Using portable warning triangles

The recent RMS publication titled Changes To The NSW Road Rules 1 November 2012 includes a more clearly defined set of guidelines on the use of portable warming triangles. See extract:

If a driver of a heavy vehicle (with a GVM greater than 12t) stops or has a fallen load on a road with a speed limit of 80km/h or more and the vehicle is not visible for 300 metres in all directions, three warning triangles must be placed on the road:

One triangle must be placed 200-250 metres behind the vehicle or fallen load;

One triangle must be placed 200-250 metres in front of the vehicle or fallen load; and
One triangle must be placed by the side of the vehicle or fallen load.

On a road with a speed limit of under 80km/h and the vehicle is not visible for 200 metres in all directions, three warning triangles must be placed on the road:

One triangle must be placed 50-150 metres behind the vehicle or fallen load;
One triangle must be placed 50-150 metres in front of the vehicle or fallen load; and
One triangle must be placed by the side of the vehicle or fallen load.

On a one-way road or divided road, three triangles are still required. However, instead of placing the triangle in front of the vehicle, this triangle should be placed between the vehicle or fallen load, and the triangle behind the vehicle.

Source: RMS

The Concept of Crash Avoidance Space (CAS)

CAS is the space required to avoid or reduce the risk of a crash occurring. As well as being created, CAS must also be maintained and protected. This is a conscious and continuous process that requires both awareness and skill. Heavy vehicle drivers in particular need to have a good understanding of the CAS concept and the various ways it can be applied to enhance road safety.

Drivers are required to continuously scan the road and the traffic environment making subsequent adjustments to speed and position to maintain a safe distance from vehicles and obstacles to the front and the sides.

To create, maintain, and protect CAS, a heavy vehicle driver must:
·       Maintain a four (4) second gap behind the vehicle directly in front increasing the gap in adverse conditions.
·       Stop in a position behind other vehicles allowing sufficient space to steer around the vehicle in front, if necessary.
·       Select a speed that is both within the posted limit and appropriate to road and traffic conditions (which may be less than the posted limit).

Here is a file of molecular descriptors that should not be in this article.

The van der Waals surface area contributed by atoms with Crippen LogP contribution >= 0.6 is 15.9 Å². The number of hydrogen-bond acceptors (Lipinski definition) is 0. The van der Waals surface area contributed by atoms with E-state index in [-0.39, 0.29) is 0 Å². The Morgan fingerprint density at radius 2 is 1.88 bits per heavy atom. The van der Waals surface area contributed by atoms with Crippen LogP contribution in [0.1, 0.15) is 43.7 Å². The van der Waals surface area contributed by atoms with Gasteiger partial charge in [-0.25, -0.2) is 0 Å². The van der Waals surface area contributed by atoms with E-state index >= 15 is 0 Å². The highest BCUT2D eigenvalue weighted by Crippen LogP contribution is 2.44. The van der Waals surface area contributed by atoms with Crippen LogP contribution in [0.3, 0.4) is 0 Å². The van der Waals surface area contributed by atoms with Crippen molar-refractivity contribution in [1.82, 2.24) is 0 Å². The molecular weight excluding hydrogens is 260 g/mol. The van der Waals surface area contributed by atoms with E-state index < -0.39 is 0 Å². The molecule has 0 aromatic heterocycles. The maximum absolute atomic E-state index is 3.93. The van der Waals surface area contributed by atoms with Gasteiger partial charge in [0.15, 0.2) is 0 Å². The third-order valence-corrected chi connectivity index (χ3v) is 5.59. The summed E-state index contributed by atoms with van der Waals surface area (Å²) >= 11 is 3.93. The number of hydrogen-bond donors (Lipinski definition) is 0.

·       Maintain a sufficient space to the side from parked vehicles and road side hazards.
·       Vary the position in the lane to provide a buffer from oncoming vehicles and those moving in the same direction.
·       Select a lane in compliance with road law and the prevailing traffic situation, and which is the most appropriate one for the vehicle being driven, to ensure safe turns.
·       Adjust speed to regain CAS in response to changes in road or traffic conditions and speed limits (e.g. when other vehicles cut in or when your vehicle is in another vehicle’s blind spot).
·       Reduce speed in anticipation of the need to stop (e.g. lights ahead which have been green for some time).
·       Approach stationary or slow moving vehicles in front with caution.
·       Drive close to the posted speed limit when safe to do so.
·       Select gaps in traffic which do not encroach on another vehicle’s CAS without slowing traffic flow.
·       Efficiently maintain forward progress by selecting suitable speeds, lanes, and lane positions in relation to forward and adjacent traffic.
·       Be courteous to other road users.
·       Accepts the first safe gap and rejects unsafe gaps.
·       Not give way unnecessarily.
·       Scan continuously to the front and sides looking for hazards. Scanning needs to be performed at short, middle, and long distance ranges.
·       Monitor left and right mirrors for traffic to the sides and rear on a regular basis.
·       Apply low risk driving strategies by reducing speed and covering the brake when a hazard is identified.
·       Increase space to the sides where hazards exist (e.g. parked vehicles or oncoming traffic).
·       Adjust speed and/or position in response to limited vision of the road or traffic environment (e.g. where vision is limited due to other vehicles or objects blocking the line of sight at intersections, blind corners, and crests etc

Why is CAS so important?

Heavy trucks are over-represented in serious road trauma in NSW.
In 2010 heavy trucks:
·       Represented only 2.5 % of registered motor vehicles in NSW
·       Accounted for 7% of all motor vehicle travel in NSW (ABS SMVU 2008)
·       Crashes involving heavy trucks accounted for 17% of all fatalities on NSW roads in 2008, 15% in 2009 and 19% in 2010

The majority of heavy truck crashes involve multiple vehicles, largely either rear enders or other same direction.
Over-representation of pedestrian and head on (not overtaking) impacts for heavy truck fatal crashes.
Other contributing behaviour factors that have a significant influence of crash statistics are: alcohol/drugs, speed, and fatigue.

If all drivers understand and apply the CAS principles, don’t drink/drug drive, keep under the speed limit, and apply fatigue management strategies, I think there is little doubt the roads would be a safer place.

Sources: RMS, NSW Centre for Road Safety, Austroads